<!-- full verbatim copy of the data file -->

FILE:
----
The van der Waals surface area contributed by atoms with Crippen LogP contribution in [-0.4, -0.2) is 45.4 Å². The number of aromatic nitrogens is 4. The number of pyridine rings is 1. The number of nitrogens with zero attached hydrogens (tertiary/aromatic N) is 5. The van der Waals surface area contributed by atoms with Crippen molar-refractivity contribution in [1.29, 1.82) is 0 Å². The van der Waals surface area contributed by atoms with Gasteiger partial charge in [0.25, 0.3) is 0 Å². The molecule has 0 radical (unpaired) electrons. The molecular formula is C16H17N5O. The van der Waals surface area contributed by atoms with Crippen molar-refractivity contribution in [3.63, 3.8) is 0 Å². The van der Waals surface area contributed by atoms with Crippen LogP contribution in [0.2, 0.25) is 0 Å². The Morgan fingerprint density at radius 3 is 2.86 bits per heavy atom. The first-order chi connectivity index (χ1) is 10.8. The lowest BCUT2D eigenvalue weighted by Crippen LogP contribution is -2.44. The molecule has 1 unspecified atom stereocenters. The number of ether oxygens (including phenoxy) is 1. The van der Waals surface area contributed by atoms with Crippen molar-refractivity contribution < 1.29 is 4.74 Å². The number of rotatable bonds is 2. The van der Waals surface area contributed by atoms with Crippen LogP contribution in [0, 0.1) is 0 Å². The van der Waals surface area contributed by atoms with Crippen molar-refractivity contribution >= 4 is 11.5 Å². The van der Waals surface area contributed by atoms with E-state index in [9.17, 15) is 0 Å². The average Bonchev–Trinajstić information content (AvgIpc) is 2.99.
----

The van der Waals surface area contributed by atoms with Crippen LogP contribution in [-0.4, -0.2) is 45.4 Å². The number of aromatic nitrogens is 4. The number of pyridine rings is 1. The number of nitrogens with zero attached hydrogens (tertiary/aromatic N) is 5. The van der Waals surface area contributed by atoms with Crippen molar-refractivity contribution in [1.29, 1.82) is 0 Å². The van der Waals surface area contributed by atoms with Gasteiger partial charge in [0.25, 0.3) is 0 Å². The molecule has 0 radical (unpaired) electrons. The molecular formula is C16H17N5O. The van der Waals surface area contributed by atoms with Crippen molar-refractivity contribution in [3.63, 3.8) is 0 Å². The van der Waals surface area contributed by atoms with Crippen LogP contribution in [0.2, 0.25) is 0 Å². The Morgan fingerprint density at radius 3 is 2.86 bits per heavy atom. The first-order chi connectivity index (χ1) is 10.8. The lowest BCUT2D eigenvalue weighted by Crippen LogP contribution is -2.44. The molecule has 1 unspecified atom stereocenters. The number of ether oxygens (including phenoxy) is 1. The van der Waals surface area contributed by atoms with Crippen molar-refractivity contribution < 1.29 is 4.74 Å². The number of rotatable bonds is 2. The van der Waals surface area contributed by atoms with Crippen LogP contribution in [0, 0.1) is 0 Å². The van der Waals surface area contributed by atoms with Crippen molar-refractivity contribution >= 4 is 11.5 Å². The van der Waals surface area contributed by atoms with E-state index in [9.17, 15) is 0 Å². The average Bonchev–Trinajstić information content (AvgIpc) is 2.99.